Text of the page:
Like most reimaginings, Carrie doesn’t quite live up to its predecessor but it still has merit. Peirce does a fine job harking back to the source material while injecting modern twists of cyberbullying to up the ante. The core cast was more than capable in their respective roles with Moore and Doubleday offering noteworthy mentions. Moretz captured the essence of Carrie but her physicality prevented the performance from being all it could be. One can only wonder how the film would have appeared if Peirce casted Carrie as heavier set as described in the novel. Moments of violence and chaos are demonstrated well and benefit from today’s movie magic. Viewing Carrie during its theatrical run, I left the film feeling mediocre towards it. After revisiting Carrie, it has managed to slightly entertain me more. With more King reimaginings in the works, time will tell how this retelling of Carrie is best remembered. Until then, Carrie is a serviceable adaptation of one of King’s finest efforts with a solid cast and a modernization that benefits the film nicely.
Carrie is presented in a beautiful 1080p (2.35:1) transfer that stuns. Colors appear clear and accurate with detail looking most impressive in close-ups. The school’s football field, swimming pool and of course, the pig blood look especially lush and bold. Black levels are superior, most noticeably, during the pig clubbing sequence and the finale at the prom. As a brand-new film shot and presented in HD, there’s nothing to fear with this transfer.
Carrie comes equipped with a DTS-HD Master Audio 5.1 mix. Dialogue is clear as a whistle with subtleties such as books slamming or creaky footsteps making a nice impression. More intense sequences involving inferno, car crashes and screaming students are loud and solid. The prom sequence will definitely send your speakers for a ride and make for an exceptional listening experience.
- Audio Commentary with Director Kimberly Peirce: Peirce serves up an informative listen touching upon the casting process, development of the script, modernizing the film as well as budget and time constraints. While, Peirce may often focus too much on what’s playing on the screen, the track is still a worthy listen.
- Alternate Ending: Included as a second option labeled “Theatrical Cut with Alternate Ending”, the new ending offers an extra minute of runtime with optional commentary from Director Kimberly Peirce.
- Deleted/Alternate Scenes: 10 minutes worth of scenes again with optional commentary from Director Kimberly Peirce.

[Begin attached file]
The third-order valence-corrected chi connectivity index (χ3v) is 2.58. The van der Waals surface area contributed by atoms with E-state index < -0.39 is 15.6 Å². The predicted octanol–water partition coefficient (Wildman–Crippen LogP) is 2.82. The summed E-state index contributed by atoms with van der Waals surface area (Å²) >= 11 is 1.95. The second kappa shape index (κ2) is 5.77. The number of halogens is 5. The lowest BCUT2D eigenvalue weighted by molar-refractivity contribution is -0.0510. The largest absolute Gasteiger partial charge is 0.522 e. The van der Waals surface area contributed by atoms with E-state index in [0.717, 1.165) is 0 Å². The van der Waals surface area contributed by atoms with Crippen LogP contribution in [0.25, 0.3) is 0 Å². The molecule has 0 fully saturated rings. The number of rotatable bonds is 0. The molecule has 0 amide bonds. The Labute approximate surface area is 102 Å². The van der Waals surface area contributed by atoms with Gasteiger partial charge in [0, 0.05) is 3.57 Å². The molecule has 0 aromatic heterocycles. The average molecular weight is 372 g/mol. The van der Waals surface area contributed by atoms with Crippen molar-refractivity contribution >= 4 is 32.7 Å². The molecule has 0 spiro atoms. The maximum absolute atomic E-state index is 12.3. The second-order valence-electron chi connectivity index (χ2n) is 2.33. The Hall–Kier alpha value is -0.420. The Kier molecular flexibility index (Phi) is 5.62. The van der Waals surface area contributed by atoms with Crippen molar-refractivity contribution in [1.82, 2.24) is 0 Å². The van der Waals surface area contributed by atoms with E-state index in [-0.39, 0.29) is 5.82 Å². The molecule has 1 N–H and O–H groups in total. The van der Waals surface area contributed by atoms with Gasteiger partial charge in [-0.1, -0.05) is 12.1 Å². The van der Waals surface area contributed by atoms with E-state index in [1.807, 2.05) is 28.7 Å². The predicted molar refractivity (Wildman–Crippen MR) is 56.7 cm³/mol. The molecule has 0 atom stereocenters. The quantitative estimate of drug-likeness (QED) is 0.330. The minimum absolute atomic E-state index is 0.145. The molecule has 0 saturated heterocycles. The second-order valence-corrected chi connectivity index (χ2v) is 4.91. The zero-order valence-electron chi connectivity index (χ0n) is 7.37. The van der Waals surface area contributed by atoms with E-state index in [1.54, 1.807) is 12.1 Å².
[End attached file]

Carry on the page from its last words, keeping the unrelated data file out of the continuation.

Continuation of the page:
- Tina on Fire: Stunt Double Dailies: A featurette showcasing how the fire effects were achieved with optional commentary from Director Kimberly Peirce.
- Creating Carrie: A making of featurette running over 20 minutes. Director Kimberly Peirce, Producer Kevin Misher and the core cast discuss the film, their preparation and Stephen King’s original novel. A terrific companion to the film!
- The Power of Telekinesis: Talent in front and behind the camera discuss their takes on telekinesis.
- Telekinetic Coffee Shop Surprise: A hilarious telekinetic prank that was pulled in a New York coffee shop on unsuspecting customers to promote the film.
- Theatrical Trailer
- Sneak Peak: Trailers for upcoming MGM titles.
- DVD Copy
- Ultraviolet Copy Code
2013’s reimagining of Carrie didn’t light me entirely on fire, but it was still a serviceable take on an iconic tale. Director Kimberly Peirce may have been an unexpected choice but her expertise with social outcasts gave this film its flavor. Peirce did a fine job sticking to King’s source material while injecting the necessary tools to make it a functioning modern take. Chloë Grace Moretz brought her usual A-game acting chops to the role but her lovely appearance made the believability of the character a constant struggle. Julianne Moore and Portia Doubleday deserve recognition for their portrayals as dangerously flawed characters. The film manages to not disappoint in the effects and violence department that pay off in the exciting finale. The Blu-ray edition of Carrie is quite simply perfection. A wonderful video presentation matched with an effective and robust audio mix plus a plethora of special features make this release a winner. In addition, the film comes accompanied with one of the coolest looking lenticular slipcovers in sometime. Regardless, of your film adaptation preference, 2013’s Carrie has its issues but it has all the potential to become even better with time.